Vacasa Raises $35M to Expand in Fragmented Vacation Rentals Market
[Updated, 4/12/16, 10:21 a.m. See below.] If you’ve had the good fortune to rent a vacation home recently, you know there’s room for improvement in the process. Portland, OR, company Vacasa announced a $35 million funding round to expand its new approach to a large sector that’s still up for grabs.
Level Equity led the Series A financing, providing $25 million. Another investor is not being named. Vacasa, founded in 2009, had been self-funded until now. The new capital will help accelerate its growth and expand its service into new geographies such as the East Coast and in Europe, the company says.
Vacasa already has listings for some 3,500 units in 14 U.S. states, Mexico, Belize, Panama, Italy, and elsewhere. [An earlier version of this paragraph mentioned Australia as a Vacasa market. While Brisbane, Australia, was listed on the company’s vacation rentals locations page, a company spokeswoman now says, “We have plans to expand into Australia but currently do not have any homes in that region.”]
The company entices vacation rental owners to list their properties on its site with a proprietary pricing algorithm that it says offers them maximum returns, and services including marketing, management, taxes and permits, and even property maintenance to reduce the hassle of a rental. Vacasa earns money by charging property owners a commission on rental revenue they receive through its service. It ranges from 35 to 50 percent.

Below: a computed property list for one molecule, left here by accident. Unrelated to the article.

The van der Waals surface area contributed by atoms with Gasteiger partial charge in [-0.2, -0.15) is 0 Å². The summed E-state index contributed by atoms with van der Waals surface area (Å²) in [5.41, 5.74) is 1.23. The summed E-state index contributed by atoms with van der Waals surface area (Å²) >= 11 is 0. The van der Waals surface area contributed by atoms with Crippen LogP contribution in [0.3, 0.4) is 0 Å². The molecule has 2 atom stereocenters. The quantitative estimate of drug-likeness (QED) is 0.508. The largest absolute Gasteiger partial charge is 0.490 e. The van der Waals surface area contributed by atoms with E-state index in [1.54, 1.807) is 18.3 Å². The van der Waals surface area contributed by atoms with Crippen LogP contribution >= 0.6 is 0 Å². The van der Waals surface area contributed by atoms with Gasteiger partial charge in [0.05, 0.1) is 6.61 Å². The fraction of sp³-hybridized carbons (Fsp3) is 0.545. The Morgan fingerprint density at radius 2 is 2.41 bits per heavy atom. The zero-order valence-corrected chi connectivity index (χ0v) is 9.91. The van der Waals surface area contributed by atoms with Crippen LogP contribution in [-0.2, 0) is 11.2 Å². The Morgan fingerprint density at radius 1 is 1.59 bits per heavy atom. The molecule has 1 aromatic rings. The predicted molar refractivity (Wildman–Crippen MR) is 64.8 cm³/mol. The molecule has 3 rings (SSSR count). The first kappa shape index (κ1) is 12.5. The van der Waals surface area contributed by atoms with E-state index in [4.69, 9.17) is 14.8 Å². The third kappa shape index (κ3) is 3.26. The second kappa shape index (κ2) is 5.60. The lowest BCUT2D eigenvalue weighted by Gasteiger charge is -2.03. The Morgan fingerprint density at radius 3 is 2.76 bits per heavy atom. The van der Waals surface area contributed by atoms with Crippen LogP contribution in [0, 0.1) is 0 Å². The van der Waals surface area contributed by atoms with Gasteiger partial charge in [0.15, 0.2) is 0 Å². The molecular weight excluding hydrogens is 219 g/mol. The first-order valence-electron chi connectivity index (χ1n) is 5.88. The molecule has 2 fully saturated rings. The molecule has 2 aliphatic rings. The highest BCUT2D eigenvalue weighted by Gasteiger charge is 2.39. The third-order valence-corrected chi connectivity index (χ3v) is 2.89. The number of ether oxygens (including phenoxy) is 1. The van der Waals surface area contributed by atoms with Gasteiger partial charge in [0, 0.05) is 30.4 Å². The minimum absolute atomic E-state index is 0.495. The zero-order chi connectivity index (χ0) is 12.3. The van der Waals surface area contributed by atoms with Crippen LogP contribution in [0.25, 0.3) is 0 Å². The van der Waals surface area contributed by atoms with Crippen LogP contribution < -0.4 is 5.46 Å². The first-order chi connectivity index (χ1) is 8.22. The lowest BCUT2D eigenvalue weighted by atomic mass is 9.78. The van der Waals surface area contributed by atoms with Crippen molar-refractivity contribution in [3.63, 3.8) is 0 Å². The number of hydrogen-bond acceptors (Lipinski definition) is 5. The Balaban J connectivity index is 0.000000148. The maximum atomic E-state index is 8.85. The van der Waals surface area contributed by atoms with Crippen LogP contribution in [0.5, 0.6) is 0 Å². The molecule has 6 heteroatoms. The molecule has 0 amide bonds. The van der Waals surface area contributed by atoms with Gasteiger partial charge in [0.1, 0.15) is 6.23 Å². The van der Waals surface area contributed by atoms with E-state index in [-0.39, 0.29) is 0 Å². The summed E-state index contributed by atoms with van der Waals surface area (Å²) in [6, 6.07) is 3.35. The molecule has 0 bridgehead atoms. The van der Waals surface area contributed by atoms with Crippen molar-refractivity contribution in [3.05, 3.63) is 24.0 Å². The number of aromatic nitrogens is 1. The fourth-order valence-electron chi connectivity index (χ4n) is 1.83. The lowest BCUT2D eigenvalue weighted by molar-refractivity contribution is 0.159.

The pricing algorithm, developed by Vacasa, crunches variables including “weather forecasts, location-specific holidays and events, competitor pricing and occupancy, lead time, current sales and promotions, regional demand trends, proximity to area landmarks, and seasonal demand curves,” and updates rental rates for each property four times a day, says Eric Breon, Vacasa co-founder and CEO, via email. [A Vacasa spokeswoman clarifies that the company’s pricing algorithm “can update prices more than or less then four times daily, depending on the situation.”]
Vacasa employs large numbers of local property managers, housekeepers, and guest services staff to assist renters on the ground.
“This way, we are able to provide a standardized and consistent experience to guests, which is unlike an Airbnb experience,” Breon says. He adds, “The level of service we provide is far closer to that of a hotel than a listing site.”
The company has nearly 1,000 employees. About 200 are at its Portland headquarters. Another 100 people work at an office in Boise, ID. The remainder are in the field.
Vacasa is trying to distinguish itself in a crowded field. In addition to Airbnb, competitors include HomeAway, which has consolidated several vacation rental brands, including VRBO and Dwellable, a Seattle startup that focused on mobile vacation rental searching. Then there’s Wyndham Worldwide, which Breon says is the current leader in the vacation rental management market.
“The vacation rental industry is so fragmented that even though Wyndham is No. 1, they only have 1 percent market share, which highlights the huge market opportunity we have,” Breon says.
There’s plenty of business to go around. Vacasa cites market research from ReportsnReports.com predicting a global vacation rental market worth $169.7 billion by 2019.